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Research Projects

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Members of the Law School are involved in a variety of research projects ranging from those focused on law reform in Ireland to international, comparative and interdisciplinary projects. Such projects have received external funding from public bodies such as the Irish Research Council, the European Commission and the International Labour Organisation, as well as research organisations, including Amárach Research and Future Analytics. In 2015, Dr. Mary Rogan was awarded a European Research Council Starting Grant worth €1.5million for a project entitled 'Prisons: the rule of law, accountability and rights'.

Prisons: the Rule of Law, Accountability and Rights (PRILA)

Project Investigator: Dr. Mary Rogan

Dr. Mary Rogan was awarded a Starting Grant of €1.5 million by the European Research Council to carry out this research over the period 2016-2021.

This project aims:

1. To find out whether 'accountability' is a distinctive norm of the European legal system, and what European prison law and policy requires regarding the oversight and monitoring of prisons;
2. To find out how accountability is experienced by prisoners, prison staff and staff of bodies such as Ombudsmen, inspectors, and bodies which deal with complaints;
3. To create a typology of accountability bodies in European prison systems, and examine the relationship between the presence of such bodies and other indicators of prison regimes.

Dr. Rogan will lead a team of three postdoctoral researchers, two PhD students, an MPhil student and a research assistant to carry out the work.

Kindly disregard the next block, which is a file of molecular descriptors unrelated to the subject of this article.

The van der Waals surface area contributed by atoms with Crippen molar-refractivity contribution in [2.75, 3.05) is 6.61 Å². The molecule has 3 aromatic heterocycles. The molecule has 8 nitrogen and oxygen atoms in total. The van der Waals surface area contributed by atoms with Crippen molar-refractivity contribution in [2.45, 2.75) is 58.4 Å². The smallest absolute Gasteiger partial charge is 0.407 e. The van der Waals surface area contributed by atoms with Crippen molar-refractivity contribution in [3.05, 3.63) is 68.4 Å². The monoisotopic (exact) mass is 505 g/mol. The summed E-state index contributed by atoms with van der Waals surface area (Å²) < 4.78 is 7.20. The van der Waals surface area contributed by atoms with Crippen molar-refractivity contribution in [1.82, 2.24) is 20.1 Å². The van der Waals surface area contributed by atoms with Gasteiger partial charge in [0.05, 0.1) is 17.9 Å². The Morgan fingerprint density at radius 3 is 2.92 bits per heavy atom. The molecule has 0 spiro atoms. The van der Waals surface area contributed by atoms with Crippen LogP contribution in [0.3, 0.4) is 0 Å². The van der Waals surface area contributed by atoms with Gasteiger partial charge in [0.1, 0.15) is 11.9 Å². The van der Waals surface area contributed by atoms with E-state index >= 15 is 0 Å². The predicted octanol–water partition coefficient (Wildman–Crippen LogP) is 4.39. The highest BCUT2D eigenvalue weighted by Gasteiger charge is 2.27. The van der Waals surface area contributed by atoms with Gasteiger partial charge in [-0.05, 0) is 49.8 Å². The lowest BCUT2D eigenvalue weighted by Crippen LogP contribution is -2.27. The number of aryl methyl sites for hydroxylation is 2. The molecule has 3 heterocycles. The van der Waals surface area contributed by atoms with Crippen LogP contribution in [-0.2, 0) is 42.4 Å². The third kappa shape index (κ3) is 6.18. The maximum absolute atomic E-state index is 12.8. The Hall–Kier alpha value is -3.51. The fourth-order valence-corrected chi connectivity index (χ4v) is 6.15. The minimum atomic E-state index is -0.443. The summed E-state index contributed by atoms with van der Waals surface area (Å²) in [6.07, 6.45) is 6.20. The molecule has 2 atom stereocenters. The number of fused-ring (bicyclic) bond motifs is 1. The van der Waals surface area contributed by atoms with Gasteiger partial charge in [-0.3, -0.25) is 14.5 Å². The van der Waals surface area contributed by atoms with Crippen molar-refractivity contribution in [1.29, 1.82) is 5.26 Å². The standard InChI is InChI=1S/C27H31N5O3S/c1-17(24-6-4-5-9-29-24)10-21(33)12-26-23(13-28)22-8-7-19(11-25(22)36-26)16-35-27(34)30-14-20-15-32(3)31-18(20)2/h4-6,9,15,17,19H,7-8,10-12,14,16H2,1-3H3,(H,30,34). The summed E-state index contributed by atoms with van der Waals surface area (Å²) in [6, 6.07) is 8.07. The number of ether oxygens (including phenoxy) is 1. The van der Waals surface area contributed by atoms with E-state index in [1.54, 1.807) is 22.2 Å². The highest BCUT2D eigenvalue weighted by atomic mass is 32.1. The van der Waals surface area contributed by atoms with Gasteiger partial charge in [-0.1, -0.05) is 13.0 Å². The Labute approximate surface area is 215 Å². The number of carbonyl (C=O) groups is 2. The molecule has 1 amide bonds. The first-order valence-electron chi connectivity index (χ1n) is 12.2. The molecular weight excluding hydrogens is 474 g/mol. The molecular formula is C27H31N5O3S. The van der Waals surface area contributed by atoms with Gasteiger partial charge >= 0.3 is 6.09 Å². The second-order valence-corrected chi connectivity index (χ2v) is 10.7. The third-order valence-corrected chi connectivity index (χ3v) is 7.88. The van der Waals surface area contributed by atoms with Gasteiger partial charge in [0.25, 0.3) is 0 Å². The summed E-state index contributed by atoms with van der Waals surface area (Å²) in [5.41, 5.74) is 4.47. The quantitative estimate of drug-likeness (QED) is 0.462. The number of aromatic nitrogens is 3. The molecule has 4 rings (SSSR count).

European Research Council

Towards Pre-Trial Detention as Ultima Ratio (DETOUR)

Project Investigator: Dr. Mary Rogan

This project examines the use of pre-trial detention and alternatives to such detention across Europe. It involves work in Ireland, Romania, Austria, Germany, Lithuania and the Netherlands. It will analyse pre-trial detention practices, with a particular focus on decisions which have a cross-border element. This project will run from 2016 until the end of 2017, and Dr. Mary Rogan was awarded €50,000 for the work on pre-trial detention in Ireland, out of a total budget of €540,000 for the cross-European consortium by the European Commission's Directorate General: Justice.

Changing Ireland, Changing Law

Project Investigators: Prof Ivana Bacik and Dr. Mary Rogan

Changing Ireland Changing Law

This project, co-directed with Prof Ivana Bacik and Dr. Mary Rogan was funded by the Irish Research Council's 'Engaging Civic Society' stream of its New Foundations scheme, sought to promote public debate, discussion and reflection on how law and social change interact in Ireland. Additional funding was also secured from the Trinity College Dublin Equality Fund and Arts & Social Sciences Benefactions Fund.

Each of the four seminars run in 2015 under this project brought together former litigants, lawyers, civil society organisations, academics and all those interested in the connections between law and social change. Four themes were explored over the course of the seminars. The project also disseminated its results to the Oireachtas, and will produce an edited collection to be published by Clarus Press in 2016.